Tuesday, February 24, 2009
But before you go drawing the conclusion that senior ministers think in terms of amusing demographoids such as ‘Vauxhall Man’ and ‘Bognor Regis Woman’, and designs policies on the basis of flattering said specimens’ alleged ‘aspirational’ propensities, please consider the stimulus. Because, after all, a giant middle finger aimed in your direction can be quite stimulating. Aside from the fact that the supposed spending increases comprise cash that was already in the pipeline, brought forward a couple of years, don't forget that the Chancellor is still intending to cut public spending by £5bn this year. Schools and hospitals, the latter already suffering from the burden of soaring PFI costs, are expected to fare the worst. There’s your stimulus – do you feel that? So, with unemployment expected to reach 3 million next year, and with the government pushing through cuts in public services and welfare, where are these millions of confident, spendy consumers going to come from to bail out the economy and get investment flowing again? It seems that the government is essentially committed to restoring the City of London and the housing market to their prior importance after the recession. They still think they can rely on the financial sector to generate jobs, and a strong housing market to give people collateral to borrow against. This is the only explanation that I can think of as to why they are still committed to keeping even the worst banks alive as profitable enterprises while refusing to do anything substantial about the massive housing crisis that the country faces.
And even as the government rushes to repeatedly inject billions into the financial system and (temporarily) nationalises failing banks, the rush to privatise existing (and comparatively well-functioning) public services continues. 30% of Royal Mail is to be sold off, following up on the pre-Xmas orders of the latte-moustached Secretary of State for Business Peter Mandelson. This is ostensibly to help recoup sufficient funds to make up for the pensions deficit and introduce modernising measures. The trouble is, the government has already pledged to fund the deficit, and all it is doing is handing over a profitable part of the enterprise to a private company. Taxpayer still gets milked, private capital gets the cream. It has absolutely nothing to do with pensions. This is a move that the government is by no means obliged to undertake. It is not politically popular, it will split the Labour Party, and it has galvanised serious opposition even among ordinarily spineless backbenchers. 125 Labour MPs have signed motions against the policy, and even that former left cheek of Blairism John Prescott is opposed to the plans. The government will have to rely on Tory votes to push the policy through. So, the government's slogan come election 2010 will be: "If you value it, vote for it; then we'll smash it up and sell the parts."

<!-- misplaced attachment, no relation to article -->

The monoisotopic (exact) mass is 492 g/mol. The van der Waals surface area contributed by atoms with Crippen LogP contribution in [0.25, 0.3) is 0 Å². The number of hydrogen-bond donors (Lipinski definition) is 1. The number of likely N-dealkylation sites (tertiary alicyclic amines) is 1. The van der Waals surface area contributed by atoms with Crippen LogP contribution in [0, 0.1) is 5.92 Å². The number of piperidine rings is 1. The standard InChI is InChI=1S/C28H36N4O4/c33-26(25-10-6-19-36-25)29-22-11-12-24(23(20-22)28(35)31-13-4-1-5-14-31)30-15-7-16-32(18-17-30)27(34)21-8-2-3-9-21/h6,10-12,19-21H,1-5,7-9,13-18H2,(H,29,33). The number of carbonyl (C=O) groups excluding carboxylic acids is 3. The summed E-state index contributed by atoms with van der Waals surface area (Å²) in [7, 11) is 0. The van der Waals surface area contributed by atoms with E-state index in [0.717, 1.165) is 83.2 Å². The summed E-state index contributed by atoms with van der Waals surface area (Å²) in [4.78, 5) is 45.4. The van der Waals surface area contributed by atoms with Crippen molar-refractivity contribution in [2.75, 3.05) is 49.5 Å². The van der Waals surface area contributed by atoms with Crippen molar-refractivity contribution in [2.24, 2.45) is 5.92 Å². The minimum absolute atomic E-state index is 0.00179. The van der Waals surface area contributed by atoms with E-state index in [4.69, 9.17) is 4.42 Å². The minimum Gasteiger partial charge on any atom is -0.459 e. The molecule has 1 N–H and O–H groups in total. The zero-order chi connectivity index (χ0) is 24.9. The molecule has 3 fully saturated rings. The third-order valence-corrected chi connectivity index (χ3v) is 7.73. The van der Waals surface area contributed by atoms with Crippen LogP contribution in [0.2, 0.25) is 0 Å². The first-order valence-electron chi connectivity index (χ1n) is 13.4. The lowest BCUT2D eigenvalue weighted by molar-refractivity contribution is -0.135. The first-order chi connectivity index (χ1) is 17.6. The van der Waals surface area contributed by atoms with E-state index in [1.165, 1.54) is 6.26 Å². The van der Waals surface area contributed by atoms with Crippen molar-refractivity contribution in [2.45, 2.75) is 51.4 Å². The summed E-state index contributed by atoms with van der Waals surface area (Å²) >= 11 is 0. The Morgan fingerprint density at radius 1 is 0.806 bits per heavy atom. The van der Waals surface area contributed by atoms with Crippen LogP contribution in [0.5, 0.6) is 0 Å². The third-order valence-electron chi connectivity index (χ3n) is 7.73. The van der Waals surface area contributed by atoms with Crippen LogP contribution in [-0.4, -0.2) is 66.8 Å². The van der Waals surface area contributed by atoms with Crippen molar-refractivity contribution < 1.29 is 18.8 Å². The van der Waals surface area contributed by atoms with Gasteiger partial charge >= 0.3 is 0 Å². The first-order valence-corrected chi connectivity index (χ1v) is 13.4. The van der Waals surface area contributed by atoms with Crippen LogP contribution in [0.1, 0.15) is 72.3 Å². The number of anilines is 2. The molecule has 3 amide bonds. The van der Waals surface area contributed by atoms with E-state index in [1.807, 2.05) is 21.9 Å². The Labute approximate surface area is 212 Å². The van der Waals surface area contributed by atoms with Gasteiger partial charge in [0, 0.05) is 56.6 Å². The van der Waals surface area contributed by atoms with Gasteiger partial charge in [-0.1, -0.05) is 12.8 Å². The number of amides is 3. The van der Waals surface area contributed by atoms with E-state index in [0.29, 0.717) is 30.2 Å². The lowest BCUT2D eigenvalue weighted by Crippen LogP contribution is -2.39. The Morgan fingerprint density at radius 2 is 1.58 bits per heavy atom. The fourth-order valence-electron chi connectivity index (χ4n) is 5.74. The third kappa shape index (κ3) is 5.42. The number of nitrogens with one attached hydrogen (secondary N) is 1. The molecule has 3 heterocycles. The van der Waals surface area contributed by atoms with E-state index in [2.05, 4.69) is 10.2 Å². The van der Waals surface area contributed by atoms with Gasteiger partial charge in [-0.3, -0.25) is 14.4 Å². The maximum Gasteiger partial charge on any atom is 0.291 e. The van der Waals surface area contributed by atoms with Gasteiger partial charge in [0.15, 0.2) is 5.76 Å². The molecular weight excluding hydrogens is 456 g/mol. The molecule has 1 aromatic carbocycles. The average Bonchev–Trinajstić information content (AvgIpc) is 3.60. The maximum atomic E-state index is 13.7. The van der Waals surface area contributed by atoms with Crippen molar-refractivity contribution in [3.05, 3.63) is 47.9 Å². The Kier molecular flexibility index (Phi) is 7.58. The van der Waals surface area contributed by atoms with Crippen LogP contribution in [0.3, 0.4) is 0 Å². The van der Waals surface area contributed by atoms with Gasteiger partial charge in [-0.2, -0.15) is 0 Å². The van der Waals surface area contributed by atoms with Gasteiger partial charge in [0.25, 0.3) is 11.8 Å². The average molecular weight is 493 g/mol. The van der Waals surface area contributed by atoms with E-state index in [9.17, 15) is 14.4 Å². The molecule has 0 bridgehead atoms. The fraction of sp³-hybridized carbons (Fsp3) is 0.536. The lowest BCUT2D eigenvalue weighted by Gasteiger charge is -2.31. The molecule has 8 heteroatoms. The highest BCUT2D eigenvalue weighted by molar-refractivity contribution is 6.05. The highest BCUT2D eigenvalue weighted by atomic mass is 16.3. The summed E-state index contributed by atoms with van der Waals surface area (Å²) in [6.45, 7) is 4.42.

Still, at least you can rely on the government, having alienated voters on the left, to pander to voters on the right who are going to vote Tory anyway. Thus, even as the flow of migrant workers decreases sharply under the impact of recession, the Home Secretary still wants to ban thousands of them. That 'British jobs for British workers' bollocks has a lot to answer for. Meanwhile, Hazel Blears, having been taken to pieces by George Monbiot, is preparing her comeback as an archnemesis of political-correctness-gone-mad, in a madcap re-enactment of Margaret Hodge's campaign to give half of her constituency over to the BNP. When this bizarre mix of haughtiness, arrogance, elitism and pseudo-populism leads to electoral annihilation, Blears will be the first one to blame it on the government's refusal to use her purloined Jimmy Carr jokes in the campaign.